I remember it like it was last week.
It was the mid-1970s and we were living in Columbus, Mississippi, where I’d gone to pastor First Baptist Church. A seminary professor who had taught some of us (“us” being myself and several area pastors) was in town for a few days, bringing a series of Bible studies in a local church. On Monday morning, we had gathered in my church and were sitting around drinking coffee and visiting.
The professor told us that Dr. Landrum Leavell had just been announced as the new president of New Orleans Baptist Theological Seminary. He was currently pastoring First Baptist Church of Wichita Falls, Texas. I knew him slightly, having met him a couple of times when in the company of his son Lan, whom I taught in Sunday School in Jackson, Mississippi, when Lan was in college.
It seemed like a good choice to me.
The professor had his reservations.
One comment he made about Dr. Leavell lingers to this day: “I was in seminary with Landrum. We go a long way back. With that great shock of white hair and that imposing presence of his, the rest of us have to put twice as much content into our preaching to get half the hearing he receives.”
Catty? Unkind? Maybe. But we’ll cut him a little slack and say it was an off-the-cuff remark the way most of us sometimes talk with friends and assume we will not be quoted.
So, why do I recall that comment to this day? Because it completely misses the mark.
What the professor failed to realize is that Landrum Leavell had one more quality that went a long way to account for his popularity as a preacher and his desirability as a seminary president: He was so cotton-picking likeable.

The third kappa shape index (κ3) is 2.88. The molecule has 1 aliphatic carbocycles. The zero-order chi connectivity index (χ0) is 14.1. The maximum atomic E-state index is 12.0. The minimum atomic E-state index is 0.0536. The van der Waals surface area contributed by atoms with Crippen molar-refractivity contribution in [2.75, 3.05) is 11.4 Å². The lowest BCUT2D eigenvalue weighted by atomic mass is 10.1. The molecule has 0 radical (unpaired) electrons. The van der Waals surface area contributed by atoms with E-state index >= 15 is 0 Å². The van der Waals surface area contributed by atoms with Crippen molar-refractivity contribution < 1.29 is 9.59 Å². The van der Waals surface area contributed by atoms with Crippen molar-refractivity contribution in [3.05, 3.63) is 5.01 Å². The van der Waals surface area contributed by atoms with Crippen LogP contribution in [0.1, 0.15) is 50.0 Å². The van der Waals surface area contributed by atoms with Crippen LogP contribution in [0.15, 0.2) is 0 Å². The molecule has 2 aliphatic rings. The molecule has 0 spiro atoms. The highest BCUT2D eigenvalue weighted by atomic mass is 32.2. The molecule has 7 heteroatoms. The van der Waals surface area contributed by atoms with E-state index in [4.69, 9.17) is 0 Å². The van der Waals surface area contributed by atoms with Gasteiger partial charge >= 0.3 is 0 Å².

I can see him smiling down from Heaven at that.
Dr. Leavell met you and learned your name and remembered you. If he believed in you–and for reasons known only to the Heavenly Father, he seems to have believed in me–then you had an advocate of serious dimensions and influence.
He loved people and they adored him. He was a straight shooter who would tell you what he thought, and you still liked him, even if you disagreed. It’s a rare quality to be highly desired.
Elsewhere on this website, we have posted something like 71 articles on the subject of leadership. I’ve not checked it lately, and have not perused the shelves of books on leadership from the guru himself, John Maxwell, but I’m going to venture that this is the one quality no one mentions as making a whale of a difference for those who go forth to lead: “likeability.”
Jesus had it, in spades.
People were drawn to the Lord Jesus. Children loved Him. The lowly and outcast felt they could come to Him and not be turned away. Crowds flocked to Him.
A leper went against the social customs and religious taboos of that day and came toward Jesus instead of away from Him, and asked for healing. The Lord reached out and touched the leprous man, known as an untouchable. He was, that is, until he met the Man of Galilee. (See Mark 1)
I’ve read where studies have been done on presidential elections in this country. Citizens were polled for their opinions on the candidates–not their political views but for their likeability. “Which do you think is friendlier? Which would you rather have as a next door neighbor?”